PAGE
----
KAYSVILLE -- Do astronauts eat Astronaut Ice Cream in space?
That was a question sixth-grade student Aaron Starley has pondered for a long time.
On Wednesday, Aaron, one of several Davis County students chosen to ask former astronaut Jim Halsell Jr. a question during a special assembly for Space Week, posed his query.
"All of my life, I have seen it (Astronaut Ice Cream), and I've wondered if astronauts really do eat that," Aaron said.
Halsell, a veteran of more than 1,250 hours in space, had the answer.
He explained that, although astronauts do not eat that type of ice cream, American astronauts during one mission took ice cream in a freezer to the International Space Station as a surprise for the Russian astronauts who were manning the station.
This is the 11th year for Space Week, which is coordinated by Utah Space Week Director Donna Trease.
Third- and sixth-grade students from throughout Davis School District attended the event, held in the Davis High School auditorium.
Space study is part of the curriculum for those two grades, Trease said.
Close to 5,000 kids attended the event, she said.
Before becoming an astronaut, Halsell was an engineer and a fighter pilot. He told the students it takes extraordinary technical skills to fly in space.
Dressed in his blue astronaut's uniform, Halsell showed a film of one of his trips to the space station and explained it to the students. He told them how fast the shuttle travels and the temperatures on the outside of the station.
"Working and living in zero-gravity is fun," he said, "but it is not all glamour."
There are things everyone on the space station must do, just like there are here on Earth. They exercise daily, and they eat, clean house and work at the station.
The building of the space station began in 1998, and it was completed earlier this year, he said.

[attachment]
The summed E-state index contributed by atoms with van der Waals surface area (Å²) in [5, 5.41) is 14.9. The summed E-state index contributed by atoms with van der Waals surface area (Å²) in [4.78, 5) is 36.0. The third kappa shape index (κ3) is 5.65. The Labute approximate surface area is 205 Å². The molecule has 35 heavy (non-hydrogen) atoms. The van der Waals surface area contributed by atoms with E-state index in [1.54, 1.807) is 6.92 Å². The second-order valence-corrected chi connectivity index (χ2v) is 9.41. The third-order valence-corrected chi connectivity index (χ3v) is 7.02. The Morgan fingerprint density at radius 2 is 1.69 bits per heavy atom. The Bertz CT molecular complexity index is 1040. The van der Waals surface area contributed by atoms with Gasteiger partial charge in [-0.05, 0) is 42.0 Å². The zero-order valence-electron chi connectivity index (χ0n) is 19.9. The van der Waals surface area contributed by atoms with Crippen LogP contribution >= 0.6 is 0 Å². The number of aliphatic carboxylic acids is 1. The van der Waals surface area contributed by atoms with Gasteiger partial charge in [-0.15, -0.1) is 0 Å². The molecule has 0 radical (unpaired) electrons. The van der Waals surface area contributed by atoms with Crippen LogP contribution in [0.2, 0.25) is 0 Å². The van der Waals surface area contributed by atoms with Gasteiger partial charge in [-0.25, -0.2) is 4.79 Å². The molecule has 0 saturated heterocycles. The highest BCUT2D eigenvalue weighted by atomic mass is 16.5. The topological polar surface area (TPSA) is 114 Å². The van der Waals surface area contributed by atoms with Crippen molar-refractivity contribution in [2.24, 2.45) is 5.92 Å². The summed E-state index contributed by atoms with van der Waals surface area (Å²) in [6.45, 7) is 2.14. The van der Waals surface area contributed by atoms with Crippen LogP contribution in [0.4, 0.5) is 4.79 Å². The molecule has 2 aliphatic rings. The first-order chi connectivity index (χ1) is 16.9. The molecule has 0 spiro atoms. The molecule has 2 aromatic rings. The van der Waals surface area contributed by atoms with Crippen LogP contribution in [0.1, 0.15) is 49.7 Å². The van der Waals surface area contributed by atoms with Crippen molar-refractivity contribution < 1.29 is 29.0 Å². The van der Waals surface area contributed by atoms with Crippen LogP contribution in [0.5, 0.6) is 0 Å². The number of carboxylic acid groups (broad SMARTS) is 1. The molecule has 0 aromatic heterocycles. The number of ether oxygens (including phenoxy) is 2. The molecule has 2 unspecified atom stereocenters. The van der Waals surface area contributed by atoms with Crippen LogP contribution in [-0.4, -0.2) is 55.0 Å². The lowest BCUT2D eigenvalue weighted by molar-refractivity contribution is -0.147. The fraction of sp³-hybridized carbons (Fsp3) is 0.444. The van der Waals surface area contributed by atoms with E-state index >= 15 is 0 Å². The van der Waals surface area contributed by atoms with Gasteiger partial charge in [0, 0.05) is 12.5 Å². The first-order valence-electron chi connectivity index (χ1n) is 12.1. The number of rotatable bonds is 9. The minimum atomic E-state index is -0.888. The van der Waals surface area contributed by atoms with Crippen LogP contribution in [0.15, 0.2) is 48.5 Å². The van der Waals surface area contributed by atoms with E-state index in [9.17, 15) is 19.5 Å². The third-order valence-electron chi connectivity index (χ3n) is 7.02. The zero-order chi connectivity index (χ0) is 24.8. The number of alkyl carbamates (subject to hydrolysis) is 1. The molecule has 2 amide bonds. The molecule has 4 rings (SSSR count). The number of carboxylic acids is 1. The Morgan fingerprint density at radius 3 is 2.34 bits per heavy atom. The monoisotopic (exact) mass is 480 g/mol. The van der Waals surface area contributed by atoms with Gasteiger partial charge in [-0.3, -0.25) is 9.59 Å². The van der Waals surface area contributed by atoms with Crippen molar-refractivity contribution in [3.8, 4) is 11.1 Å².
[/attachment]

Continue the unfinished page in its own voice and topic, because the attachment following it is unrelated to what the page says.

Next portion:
"It is going to be a little sad," Halsell said regarding the end of the U.S. space shuttle program.
One young student asked Halsell if he was scared on his first flight, and Halsell admitted he was -- a little bit -- but that all of those feelings went away quickly.
Another student asked if the astronauts took toys with them. Another asked about the different colored space suits, and yet another asked what NASA stands for.
One question was how big the space station is. Halsell's answer: the size of a football field.
Finally, a brave teacher from Bountiful Elementary School asked the question on many students' minds: How do astronauts go to the bathroom in space?
"The body works the same way in space; you have to go to the bathroom. You actually take a class with a space potty," Halsell explained to a roar of laughter from the students.
Halsell talked about how astronauts had to use a seat belt on the toilet and turn on a fan before they went. He explained a series of steps to take before actually going, because there is no gravity in space.
"You want engineers to figure out what's going to happen," he said. "The fan is to pull the waste away from the body."
Halsell encouraged the students to find something they enjoy and are passionate about when choosing a career.
He said he was on his way to see the launch of space shuttle Endeavour, scheduled to launch Friday.
Mark Kelly, the husband of Arizona Rep. Gabrielle Giffords, who suffered gunshot wounds in an incident earlier this year, will command the shuttle.